Profitability 101, Mobile Money 2.0 and beating Sillicon Valley Tech in Africa
From our October 2019 newsletter issue. You can subscribe here.
Thoughts & Themes
Profit over Growth…. [again]
In September the music stopped for ‘growth-at-all-costs’, bottomless venture funding in New York with the failure of WeWork’s IPO ambitions and exposure of Adam Neumann’s corporate governance fiasco. It turn’s out discipline around unit economics isn’t only a requirement for African early stage companies.
Following Union Square Ventures’ Fred Wilson’s viral blog post The Great Public Market Reckoning, New York Times journalist Erin Griffith questions the need for a reset on limitless VC funding in the US in this piece. We regularly get asked what the biggest difference between early stage companies in Africa and the US is. For us it is the fact that African companies typically optimize for unit economics over growth out of necessity. While total funding to early stage African companies is increasing exponentially, it remains a drop in the ocean compared to larger EM peer regions South Asia and Latin America.
Sidebar: @Stephen Deng flagged the striking similarity between the development of Venture Capital Funding in Southeast Asia and Africa on a 4 year time lag:
Keeping with the theme of profitability vs growth, In this Op Ed, Eline Blaauboer echoes our founding principle that it is essential to achieve product / market fit at attractive unit economics before pursuing growth at all costs in Africa. We find that focusing on ‘critical infrastructure’ through technology (commerce, human capital and asset backed verticals) ensures that we don’t lose focus to businesses where company fortunes are dependent on the hopes of an ever faster emerging African consumer while they figure out unit economics.
Mobile Money 2.0
This comprehensive overview of where Mobile Money is headed by Wiza Jalakasi is worthy of a full read.
“There is nowhere else in the world that moves more money on mobile phones than Sub-Saharan Africa. The region is currently responsible for an astonishing 45.6% of mobile money activity in the world — an estimate of at least $26.8 billion in transaction value in 2018 alone”
As we turn to the next chapter, he explores what mobile money 2.0 will mean for the continent.
- Digital banks represent the first iterations on mobile money 1.0 by providing UX improvement, predominantly built for smartphone users since ‘a sophisticated user has needs that are beyond having a place to receive, store and send money.’
- Handset manufacturers have brought the first generation of ‘smart feature phones’ to market at a price point of $25 or less powered by Android and IOS challenger mobile operating system KaiOS which has achieved rapid success in India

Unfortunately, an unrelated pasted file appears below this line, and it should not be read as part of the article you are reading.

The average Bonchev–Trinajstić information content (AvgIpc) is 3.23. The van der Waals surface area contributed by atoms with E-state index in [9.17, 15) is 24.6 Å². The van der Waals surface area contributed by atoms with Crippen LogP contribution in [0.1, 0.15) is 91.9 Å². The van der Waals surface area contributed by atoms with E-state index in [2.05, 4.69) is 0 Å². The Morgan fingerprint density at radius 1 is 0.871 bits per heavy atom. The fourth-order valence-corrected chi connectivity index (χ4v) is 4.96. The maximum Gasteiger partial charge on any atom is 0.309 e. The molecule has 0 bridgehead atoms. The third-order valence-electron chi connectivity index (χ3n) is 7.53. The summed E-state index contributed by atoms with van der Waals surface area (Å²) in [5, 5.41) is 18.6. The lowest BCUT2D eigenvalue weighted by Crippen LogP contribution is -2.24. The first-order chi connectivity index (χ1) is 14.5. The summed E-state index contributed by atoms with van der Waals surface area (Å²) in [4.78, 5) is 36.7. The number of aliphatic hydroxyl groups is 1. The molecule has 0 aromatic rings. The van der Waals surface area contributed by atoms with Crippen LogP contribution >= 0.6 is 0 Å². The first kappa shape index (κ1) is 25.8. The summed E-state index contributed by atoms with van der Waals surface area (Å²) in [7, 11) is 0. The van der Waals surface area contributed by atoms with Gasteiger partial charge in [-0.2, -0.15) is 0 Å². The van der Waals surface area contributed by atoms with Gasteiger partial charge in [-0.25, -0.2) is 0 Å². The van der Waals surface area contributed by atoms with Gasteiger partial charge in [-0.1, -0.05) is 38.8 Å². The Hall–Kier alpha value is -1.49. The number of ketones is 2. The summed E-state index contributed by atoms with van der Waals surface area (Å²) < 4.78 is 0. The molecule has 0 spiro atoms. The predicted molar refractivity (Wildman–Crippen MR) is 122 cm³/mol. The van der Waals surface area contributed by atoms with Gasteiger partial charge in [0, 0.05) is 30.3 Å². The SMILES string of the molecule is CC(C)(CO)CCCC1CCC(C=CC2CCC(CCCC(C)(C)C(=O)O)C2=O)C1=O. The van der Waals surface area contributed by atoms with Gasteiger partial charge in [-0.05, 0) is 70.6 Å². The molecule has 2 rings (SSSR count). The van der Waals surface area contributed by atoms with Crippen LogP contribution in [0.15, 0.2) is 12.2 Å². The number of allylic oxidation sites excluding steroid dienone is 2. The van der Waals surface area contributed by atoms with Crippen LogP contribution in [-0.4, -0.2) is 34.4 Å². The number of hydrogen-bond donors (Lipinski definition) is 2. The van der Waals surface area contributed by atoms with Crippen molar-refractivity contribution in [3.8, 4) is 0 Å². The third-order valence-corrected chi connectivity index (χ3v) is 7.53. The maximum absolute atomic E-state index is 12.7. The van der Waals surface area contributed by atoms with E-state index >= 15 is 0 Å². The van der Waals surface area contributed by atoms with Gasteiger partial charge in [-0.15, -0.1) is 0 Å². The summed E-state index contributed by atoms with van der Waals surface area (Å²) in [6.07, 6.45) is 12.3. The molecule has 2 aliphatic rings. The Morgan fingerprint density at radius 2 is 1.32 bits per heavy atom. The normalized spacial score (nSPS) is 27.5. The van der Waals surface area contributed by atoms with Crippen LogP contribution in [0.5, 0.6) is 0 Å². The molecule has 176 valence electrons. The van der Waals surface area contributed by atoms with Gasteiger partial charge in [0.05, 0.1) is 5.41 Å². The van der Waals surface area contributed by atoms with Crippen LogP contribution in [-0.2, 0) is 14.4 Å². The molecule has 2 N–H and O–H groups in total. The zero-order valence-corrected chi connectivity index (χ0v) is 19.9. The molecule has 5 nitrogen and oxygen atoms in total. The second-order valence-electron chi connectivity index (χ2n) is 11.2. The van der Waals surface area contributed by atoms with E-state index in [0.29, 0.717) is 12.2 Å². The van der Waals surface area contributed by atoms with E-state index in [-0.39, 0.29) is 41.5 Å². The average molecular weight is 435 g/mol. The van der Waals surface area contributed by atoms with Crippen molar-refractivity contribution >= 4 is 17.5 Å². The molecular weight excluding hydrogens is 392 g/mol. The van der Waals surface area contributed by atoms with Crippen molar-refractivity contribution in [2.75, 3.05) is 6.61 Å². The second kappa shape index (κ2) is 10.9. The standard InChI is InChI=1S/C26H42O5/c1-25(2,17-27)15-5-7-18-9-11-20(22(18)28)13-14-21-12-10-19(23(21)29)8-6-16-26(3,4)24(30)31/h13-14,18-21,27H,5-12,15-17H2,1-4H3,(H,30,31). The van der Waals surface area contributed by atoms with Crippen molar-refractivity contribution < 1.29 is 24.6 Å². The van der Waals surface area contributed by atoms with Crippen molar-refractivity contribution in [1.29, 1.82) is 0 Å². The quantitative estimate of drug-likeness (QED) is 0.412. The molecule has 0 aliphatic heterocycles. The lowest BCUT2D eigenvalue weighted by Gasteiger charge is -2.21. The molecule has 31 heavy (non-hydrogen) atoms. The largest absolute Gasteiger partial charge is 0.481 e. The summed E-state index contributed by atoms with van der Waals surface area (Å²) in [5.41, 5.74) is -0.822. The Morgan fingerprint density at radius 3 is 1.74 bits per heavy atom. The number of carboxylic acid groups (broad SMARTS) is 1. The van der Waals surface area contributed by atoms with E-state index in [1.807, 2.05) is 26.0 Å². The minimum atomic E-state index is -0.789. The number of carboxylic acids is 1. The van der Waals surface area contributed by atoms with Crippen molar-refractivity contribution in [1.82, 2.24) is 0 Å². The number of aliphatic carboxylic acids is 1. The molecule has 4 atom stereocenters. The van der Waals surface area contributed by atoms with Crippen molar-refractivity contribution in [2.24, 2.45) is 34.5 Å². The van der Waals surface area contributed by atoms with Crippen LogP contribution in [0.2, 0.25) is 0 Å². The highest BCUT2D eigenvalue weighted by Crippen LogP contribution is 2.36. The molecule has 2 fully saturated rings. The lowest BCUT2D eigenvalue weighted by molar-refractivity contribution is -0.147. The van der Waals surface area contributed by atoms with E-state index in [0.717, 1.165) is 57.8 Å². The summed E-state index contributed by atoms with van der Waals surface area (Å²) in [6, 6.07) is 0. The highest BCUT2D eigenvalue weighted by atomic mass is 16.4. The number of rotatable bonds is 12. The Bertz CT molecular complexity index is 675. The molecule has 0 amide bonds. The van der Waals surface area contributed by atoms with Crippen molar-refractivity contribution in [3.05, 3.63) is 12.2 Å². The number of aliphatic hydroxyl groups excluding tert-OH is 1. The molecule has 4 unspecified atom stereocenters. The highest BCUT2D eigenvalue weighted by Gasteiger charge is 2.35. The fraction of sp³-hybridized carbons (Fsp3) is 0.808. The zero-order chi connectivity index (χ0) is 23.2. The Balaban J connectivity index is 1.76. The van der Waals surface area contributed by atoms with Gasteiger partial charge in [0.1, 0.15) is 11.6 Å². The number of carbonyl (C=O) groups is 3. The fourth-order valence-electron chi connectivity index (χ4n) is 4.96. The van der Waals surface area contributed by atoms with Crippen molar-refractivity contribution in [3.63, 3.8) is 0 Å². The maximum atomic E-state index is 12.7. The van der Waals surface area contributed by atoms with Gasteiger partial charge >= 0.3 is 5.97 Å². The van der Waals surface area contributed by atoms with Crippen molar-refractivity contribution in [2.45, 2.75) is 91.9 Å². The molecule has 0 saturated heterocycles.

- It is expected that the next iteration of mobile Money in Africa would have the following characteristics:
1/ A refined, graphical user interface and intuitive experience
2/ Mechanisms to liquidate value stored or transfer to other forms of digital value
3/ Utility beyond peer-to-peer and merchant transactions
- 4G Capital wins Responsible Digital Innovator of the Year Award
- Koko Networks is a finalist in the Apps Africa Innovation Awards and was featured as one of 5 Kenyan companies saving the world
- AppZone joined Nigerian Fintech incumbents in the Open Banking Nigeria initiative for API standards
What else caught our attention:
As the global search for growth turn to frontier markets, can African Technology compete with Sillicon Valley giants?
Ndubuisi Ekekwe explores the winners and losers in African Tech in the age of dominant US tech incumbents on behalf of Harvard Business Review:
“Sure, Africa has promising startups, but those are in areas … where there is no direct competition with the global tech giants.”
Advice for succeeding despite the global domination of Facebook and Google includes:
- Create sectors with offline components.
- Relocate some technology functions to the U.S.
- Build on existing infrastructure.
Samakab Hashi who leads Lateral East Africa published this detailed State of Logistics in Africa report in partnership with Briter Bridges as feautured in The Africa Report.
“The innovation lies in the development of digital platforms that match supply to demand, whether it be courier apps that deliver groceries or platforms that coordinate freight delivery.”
As always we welcome thoughts and feedback — get in touch
// Rob at Lateral HQ in NYC